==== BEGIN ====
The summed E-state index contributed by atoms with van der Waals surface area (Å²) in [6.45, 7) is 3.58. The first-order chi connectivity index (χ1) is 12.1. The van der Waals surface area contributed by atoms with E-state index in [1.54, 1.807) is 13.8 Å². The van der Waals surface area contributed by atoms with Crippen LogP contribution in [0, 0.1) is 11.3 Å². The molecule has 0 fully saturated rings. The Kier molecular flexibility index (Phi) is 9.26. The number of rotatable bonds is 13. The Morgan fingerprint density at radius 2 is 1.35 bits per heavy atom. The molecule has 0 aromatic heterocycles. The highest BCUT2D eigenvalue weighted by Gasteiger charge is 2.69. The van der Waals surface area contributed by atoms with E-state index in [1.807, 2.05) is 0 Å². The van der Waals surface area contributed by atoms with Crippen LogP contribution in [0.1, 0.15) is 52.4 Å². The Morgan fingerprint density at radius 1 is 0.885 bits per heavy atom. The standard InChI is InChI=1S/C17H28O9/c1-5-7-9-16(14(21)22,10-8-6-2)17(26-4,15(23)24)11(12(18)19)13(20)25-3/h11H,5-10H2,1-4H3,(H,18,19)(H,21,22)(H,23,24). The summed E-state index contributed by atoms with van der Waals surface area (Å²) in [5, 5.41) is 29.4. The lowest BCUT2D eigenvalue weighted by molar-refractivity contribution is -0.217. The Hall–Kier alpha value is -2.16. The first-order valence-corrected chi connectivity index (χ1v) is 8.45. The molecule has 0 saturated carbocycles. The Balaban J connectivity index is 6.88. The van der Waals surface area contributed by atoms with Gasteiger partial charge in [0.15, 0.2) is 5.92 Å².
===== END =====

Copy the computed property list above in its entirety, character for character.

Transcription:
The summed E-state index contributed by atoms with van der Waals surface area (Å²) in [6.45, 7) is 3.58. The first-order chi connectivity index (χ1) is 12.1. The van der Waals surface area contributed by atoms with E-state index in [1.54, 1.807) is 13.8 Å². The van der Waals surface area contributed by atoms with Crippen LogP contribution in [0, 0.1) is 11.3 Å². The molecule has 0 fully saturated rings. The Kier molecular flexibility index (Phi) is 9.26. The number of rotatable bonds is 13. The Morgan fingerprint density at radius 2 is 1.35 bits per heavy atom. The molecule has 0 aromatic heterocycles. The highest BCUT2D eigenvalue weighted by Gasteiger charge is 2.69. The van der Waals surface area contributed by atoms with E-state index in [1.807, 2.05) is 0 Å². The van der Waals surface area contributed by atoms with Crippen LogP contribution in [0.1, 0.15) is 52.4 Å². The Morgan fingerprint density at radius 1 is 0.885 bits per heavy atom. The standard InChI is InChI=1S/C17H28O9/c1-5-7-9-16(14(21)22,10-8-6-2)17(26-4,15(23)24)11(12(18)19)13(20)25-3/h11H,5-10H2,1-4H3,(H,18,19)(H,21,22)(H,23,24). The summed E-state index contributed by atoms with van der Waals surface area (Å²) in [5, 5.41) is 29.4. The lowest BCUT2D eigenvalue weighted by molar-refractivity contribution is -0.217. The Hall–Kier alpha value is -2.16. The first-order valence-corrected chi connectivity index (χ1v) is 8.45. The molecule has 0 saturated carbocycles. The Balaban J connectivity index is 6.88. The van der Waals surface area contributed by atoms with Gasteiger partial charge in [0.15, 0.2) is 5.92 Å².